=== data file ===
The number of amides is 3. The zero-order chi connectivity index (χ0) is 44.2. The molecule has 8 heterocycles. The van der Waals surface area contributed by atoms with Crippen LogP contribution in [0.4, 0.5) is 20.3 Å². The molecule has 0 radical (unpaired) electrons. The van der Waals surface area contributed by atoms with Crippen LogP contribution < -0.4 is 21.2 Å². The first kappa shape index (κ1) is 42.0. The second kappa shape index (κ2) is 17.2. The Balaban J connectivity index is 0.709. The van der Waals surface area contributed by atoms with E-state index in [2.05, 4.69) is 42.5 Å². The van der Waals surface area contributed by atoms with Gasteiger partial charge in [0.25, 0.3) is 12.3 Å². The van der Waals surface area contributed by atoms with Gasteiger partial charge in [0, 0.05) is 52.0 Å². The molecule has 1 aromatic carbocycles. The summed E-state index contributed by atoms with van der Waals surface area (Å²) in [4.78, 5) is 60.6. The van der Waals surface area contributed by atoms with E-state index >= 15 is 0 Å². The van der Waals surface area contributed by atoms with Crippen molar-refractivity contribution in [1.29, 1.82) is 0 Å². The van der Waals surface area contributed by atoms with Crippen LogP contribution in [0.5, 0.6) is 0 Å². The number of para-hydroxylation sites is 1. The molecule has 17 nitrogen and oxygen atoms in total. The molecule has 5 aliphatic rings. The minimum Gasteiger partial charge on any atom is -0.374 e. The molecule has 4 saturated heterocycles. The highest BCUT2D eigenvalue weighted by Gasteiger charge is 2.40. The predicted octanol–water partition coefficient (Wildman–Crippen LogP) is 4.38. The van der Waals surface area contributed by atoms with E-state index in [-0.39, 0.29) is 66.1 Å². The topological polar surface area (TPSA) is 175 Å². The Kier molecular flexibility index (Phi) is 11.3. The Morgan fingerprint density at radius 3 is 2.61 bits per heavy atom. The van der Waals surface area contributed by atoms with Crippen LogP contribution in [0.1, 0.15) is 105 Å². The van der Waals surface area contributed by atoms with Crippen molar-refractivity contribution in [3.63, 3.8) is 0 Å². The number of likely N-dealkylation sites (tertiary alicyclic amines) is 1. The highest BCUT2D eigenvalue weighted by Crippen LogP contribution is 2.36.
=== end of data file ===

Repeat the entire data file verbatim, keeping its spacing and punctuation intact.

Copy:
The number of amides is 3. The zero-order chi connectivity index (χ0) is 44.2. The molecule has 8 heterocycles. The van der Waals surface area contributed by atoms with Crippen LogP contribution in [0.4, 0.5) is 20.3 Å². The molecule has 0 radical (unpaired) electrons. The van der Waals surface area contributed by atoms with Crippen LogP contribution < -0.4 is 21.2 Å². The first kappa shape index (κ1) is 42.0. The second kappa shape index (κ2) is 17.2. The Balaban J connectivity index is 0.709. The van der Waals surface area contributed by atoms with E-state index in [2.05, 4.69) is 42.5 Å². The van der Waals surface area contributed by atoms with Gasteiger partial charge in [0.25, 0.3) is 12.3 Å². The van der Waals surface area contributed by atoms with Gasteiger partial charge in [0, 0.05) is 52.0 Å². The molecule has 1 aromatic carbocycles. The summed E-state index contributed by atoms with van der Waals surface area (Å²) in [4.78, 5) is 60.6. The van der Waals surface area contributed by atoms with E-state index >= 15 is 0 Å². The van der Waals surface area contributed by atoms with Crippen molar-refractivity contribution in [1.29, 1.82) is 0 Å². The van der Waals surface area contributed by atoms with Crippen LogP contribution in [0.5, 0.6) is 0 Å². The number of para-hydroxylation sites is 1. The molecule has 17 nitrogen and oxygen atoms in total. The molecule has 5 aliphatic rings. The minimum Gasteiger partial charge on any atom is -0.374 e. The molecule has 4 saturated heterocycles. The highest BCUT2D eigenvalue weighted by Gasteiger charge is 2.40. The predicted octanol–water partition coefficient (Wildman–Crippen LogP) is 4.38. The van der Waals surface area contributed by atoms with E-state index in [-0.39, 0.29) is 66.1 Å². The topological polar surface area (TPSA) is 175 Å². The Kier molecular flexibility index (Phi) is 11.3. The Morgan fingerprint density at radius 3 is 2.61 bits per heavy atom. The van der Waals surface area contributed by atoms with Crippen LogP contribution in [0.1, 0.15) is 105 Å². The van der Waals surface area contributed by atoms with Crippen molar-refractivity contribution in [3.63, 3.8) is 0 Å². The number of likely N-dealkylation sites (tertiary alicyclic amines) is 1. The highest BCUT2D eigenvalue weighted by Crippen LogP contribution is 2.36.